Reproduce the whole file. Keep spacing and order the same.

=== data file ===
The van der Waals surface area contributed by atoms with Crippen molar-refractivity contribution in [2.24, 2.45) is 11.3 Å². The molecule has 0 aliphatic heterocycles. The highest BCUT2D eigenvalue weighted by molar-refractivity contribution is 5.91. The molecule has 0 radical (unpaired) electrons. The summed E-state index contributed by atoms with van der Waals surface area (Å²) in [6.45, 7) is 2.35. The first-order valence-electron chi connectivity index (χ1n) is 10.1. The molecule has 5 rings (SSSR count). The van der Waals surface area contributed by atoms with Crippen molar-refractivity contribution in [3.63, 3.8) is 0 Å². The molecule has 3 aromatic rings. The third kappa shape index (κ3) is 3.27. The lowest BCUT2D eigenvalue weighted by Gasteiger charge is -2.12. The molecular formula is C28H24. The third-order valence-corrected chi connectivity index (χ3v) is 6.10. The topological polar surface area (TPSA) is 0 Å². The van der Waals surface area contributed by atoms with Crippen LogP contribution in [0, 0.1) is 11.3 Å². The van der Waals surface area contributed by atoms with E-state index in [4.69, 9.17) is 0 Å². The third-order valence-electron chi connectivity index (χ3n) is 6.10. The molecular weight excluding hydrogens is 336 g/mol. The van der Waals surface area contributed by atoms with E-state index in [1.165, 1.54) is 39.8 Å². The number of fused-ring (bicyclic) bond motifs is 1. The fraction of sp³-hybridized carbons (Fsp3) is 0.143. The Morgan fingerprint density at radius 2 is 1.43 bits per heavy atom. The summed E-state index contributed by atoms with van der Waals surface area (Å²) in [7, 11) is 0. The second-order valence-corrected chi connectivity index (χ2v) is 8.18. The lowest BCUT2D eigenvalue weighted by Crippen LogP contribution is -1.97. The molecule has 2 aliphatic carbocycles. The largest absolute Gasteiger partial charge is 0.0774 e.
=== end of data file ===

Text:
The van der Waals surface area contributed by atoms with Crippen molar-refractivity contribution in [2.24, 2.45) is 11.3 Å². The molecule has 0 aliphatic heterocycles. The highest BCUT2D eigenvalue weighted by molar-refractivity contribution is 5.91. The molecule has 0 radical (unpaired) electrons. The summed E-state index contributed by atoms with van der Waals surface area (Å²) in [6.45, 7) is 2.35. The first-order valence-electron chi connectivity index (χ1n) is 10.1. The molecule has 5 rings (SSSR count). The van der Waals surface area contributed by atoms with Crippen molar-refractivity contribution in [3.63, 3.8) is 0 Å². The molecule has 3 aromatic rings. The third kappa shape index (κ3) is 3.27. The lowest BCUT2D eigenvalue weighted by Gasteiger charge is -2.12. The molecular formula is C28H24. The third-order valence-corrected chi connectivity index (χ3v) is 6.10. The topological polar surface area (TPSA) is 0 Å². The van der Waals surface area contributed by atoms with Crippen LogP contribution in [0, 0.1) is 11.3 Å². The van der Waals surface area contributed by atoms with E-state index in [4.69, 9.17) is 0 Å². The third-order valence-electron chi connectivity index (χ3n) is 6.10. The molecular weight excluding hydrogens is 336 g/mol. The van der Waals surface area contributed by atoms with E-state index in [1.165, 1.54) is 39.8 Å². The number of fused-ring (bicyclic) bond motifs is 1. The fraction of sp³-hybridized carbons (Fsp3) is 0.143. The Morgan fingerprint density at radius 2 is 1.43 bits per heavy atom. The summed E-state index contributed by atoms with van der Waals surface area (Å²) in [7, 11) is 0. The second-order valence-corrected chi connectivity index (χ2v) is 8.18. The lowest BCUT2D eigenvalue weighted by Crippen LogP contribution is -1.97. The molecule has 2 aliphatic carbocycles. The largest absolute Gasteiger partial charge is 0.0774 e.